With all the discussion surrounding migration these last many months I thought it time to revisit the issue with a specific look at North Dakota. There are many ways to evaluate this issue and I will not go through them all here in one post. These are things that need to be evaluated independently. The issue in this post is the thought that North Dakota has a problem attracting in people. As this first map reveals, that is not really the case.
I was thinking about North Dakota and the population shifts and changes of the the last few years. The economics of the state are so clearly connected to the population changes, which are clearly connected to the economic changes in the state too. There really is an intense and important feedback relationship between population and economics in this state in particular.
I used the same data that I used for the map yesterday but plotted the ratio against median total earnings. Partly this was to see if there is a pattern to discern in North Dakota counties such as higher median earnings leading to an increasing or decreasing parity ratio. To assist in this examination, I added a linear regression line and a confidence interval and this is what I found.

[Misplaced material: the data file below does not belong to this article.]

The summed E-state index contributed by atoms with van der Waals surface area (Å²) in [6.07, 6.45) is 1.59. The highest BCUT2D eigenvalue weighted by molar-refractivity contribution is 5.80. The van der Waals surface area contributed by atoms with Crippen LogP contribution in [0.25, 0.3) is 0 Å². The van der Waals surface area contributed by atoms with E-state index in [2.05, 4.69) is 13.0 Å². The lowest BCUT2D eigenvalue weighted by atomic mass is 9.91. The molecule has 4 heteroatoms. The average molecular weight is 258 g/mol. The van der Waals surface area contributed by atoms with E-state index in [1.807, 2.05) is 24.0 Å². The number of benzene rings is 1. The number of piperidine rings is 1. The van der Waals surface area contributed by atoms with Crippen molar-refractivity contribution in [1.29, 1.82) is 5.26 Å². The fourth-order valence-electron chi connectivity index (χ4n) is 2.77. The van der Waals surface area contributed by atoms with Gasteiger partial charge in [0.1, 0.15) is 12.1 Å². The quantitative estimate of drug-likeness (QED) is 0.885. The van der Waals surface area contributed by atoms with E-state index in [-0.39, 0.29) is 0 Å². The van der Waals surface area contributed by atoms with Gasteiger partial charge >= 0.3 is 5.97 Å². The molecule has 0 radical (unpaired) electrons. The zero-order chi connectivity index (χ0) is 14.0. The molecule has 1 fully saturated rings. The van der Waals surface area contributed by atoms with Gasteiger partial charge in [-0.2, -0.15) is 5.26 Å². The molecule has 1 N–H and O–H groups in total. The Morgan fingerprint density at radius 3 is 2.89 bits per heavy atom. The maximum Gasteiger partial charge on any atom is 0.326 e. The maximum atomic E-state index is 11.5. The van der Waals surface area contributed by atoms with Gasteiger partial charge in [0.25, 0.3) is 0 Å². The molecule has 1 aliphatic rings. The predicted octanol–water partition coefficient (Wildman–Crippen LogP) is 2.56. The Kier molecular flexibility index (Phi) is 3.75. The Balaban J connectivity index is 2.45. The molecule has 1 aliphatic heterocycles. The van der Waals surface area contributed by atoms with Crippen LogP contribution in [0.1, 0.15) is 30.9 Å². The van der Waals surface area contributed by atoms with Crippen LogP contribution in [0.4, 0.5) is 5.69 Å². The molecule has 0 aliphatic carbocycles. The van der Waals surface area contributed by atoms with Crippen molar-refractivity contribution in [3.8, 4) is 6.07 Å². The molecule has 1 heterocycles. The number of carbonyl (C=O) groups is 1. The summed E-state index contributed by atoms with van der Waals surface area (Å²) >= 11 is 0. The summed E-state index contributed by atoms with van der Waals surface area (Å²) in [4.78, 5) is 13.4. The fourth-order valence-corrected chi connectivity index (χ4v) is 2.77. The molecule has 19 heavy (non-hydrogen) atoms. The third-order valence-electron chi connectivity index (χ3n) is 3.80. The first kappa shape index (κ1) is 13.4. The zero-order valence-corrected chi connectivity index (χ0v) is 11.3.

Today is Equal Pay Day. If you go back to January 1, 2017 and move forward from there, a woman would need to work until today, April 10, 2018, to make what a man made by December 31, 2017. That is one form of comparison. I generated the following map from Census Bureau data for counties in North Dakota for median wage by sex.
The demographic transitions within North Dakota due to the Bakken oil boom are simply fascinating. These are part of my presentations at the North Dakota Demographics Conference. Some of this may be updated in the next few days because the Census Bureau released new data today that I am still working through even as I write this. Multitasking with writing blog posts and computer code is one of my skills. Ask JT about it on his radio show sometime.